Scientific experiment: How hot is our fire?

Robin and I have been wondering whether Gandalf was correct in saying that not even ordinary gold would melt in a domestic fire. The melting point of gold is 1064ºC, but we couldn’t find any temperature values for a coal house fire on a quick search, so we’ve been experimenting with our own.

Robin has a tendency to add random things to fires to see how well they burn. Over Christmas he dropped in an aluminium mince pie tray, which melted, so we know that the fire must be at least 660ºC.

Obviously we’re not sacrificing our wedding rings to the flames, but we rooted out a 1980 two pence piece which is made of bronze – mostly copper, which has a melting point of 1084ºC, just 20ºC above the melting point of gold. This, lowered gently into the fire on one arm of our fire tongs and placed on a hot coal, acquired a gentle purple corona after a couple of minutes, and we began to taste metal on our tongues. We think this was all the dirt it had acquired over the years (rubbing against other coins and in people’s hands) burning off, as after a couple more minutes it went away again.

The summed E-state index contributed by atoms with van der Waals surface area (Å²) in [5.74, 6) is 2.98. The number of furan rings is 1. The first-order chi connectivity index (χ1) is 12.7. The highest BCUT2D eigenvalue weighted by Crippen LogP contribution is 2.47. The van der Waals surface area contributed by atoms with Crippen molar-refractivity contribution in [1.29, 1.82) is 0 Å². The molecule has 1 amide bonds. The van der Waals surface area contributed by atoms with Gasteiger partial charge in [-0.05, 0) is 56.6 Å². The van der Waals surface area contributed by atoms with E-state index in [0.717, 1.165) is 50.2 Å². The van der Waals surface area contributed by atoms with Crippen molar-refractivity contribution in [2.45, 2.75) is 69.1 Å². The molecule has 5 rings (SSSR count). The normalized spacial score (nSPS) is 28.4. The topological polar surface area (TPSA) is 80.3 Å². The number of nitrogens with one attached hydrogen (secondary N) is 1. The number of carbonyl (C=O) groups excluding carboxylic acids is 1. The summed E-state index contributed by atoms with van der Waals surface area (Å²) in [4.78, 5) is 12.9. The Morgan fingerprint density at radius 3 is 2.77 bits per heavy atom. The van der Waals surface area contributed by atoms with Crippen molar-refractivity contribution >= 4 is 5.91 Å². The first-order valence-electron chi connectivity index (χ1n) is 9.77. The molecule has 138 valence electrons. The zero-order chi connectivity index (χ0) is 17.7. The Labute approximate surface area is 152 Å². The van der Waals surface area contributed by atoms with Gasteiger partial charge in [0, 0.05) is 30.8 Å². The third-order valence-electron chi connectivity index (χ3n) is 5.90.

The fire actually looks a lot more orange and less red than this to us, but I guess the camera knows what it’s doing.

We left the coin in for about twenty minutes and then extracted it and left it a few minutes to cool before washing it in water. There is some black pitting (probably embedded coal dirt) and the embossing has lost some of its detail (Her Majesty in particular is a lot less distinct). But it’s basically intact. So I guess it’s true that no gold ring would have burnt in Frodo’s fire, especially since his would have been a wood fire, which wouldn’t burn as hot as a coal fire in any case.

The only element we have access to with a melting point between gold and aluminium is silver, and we don’t plan to sacrifice any of that either. So in the absence of specialised thermometry, somewhere between 660ºC and 1084ºC is where we’re going to have to leave it.

Comments are closed.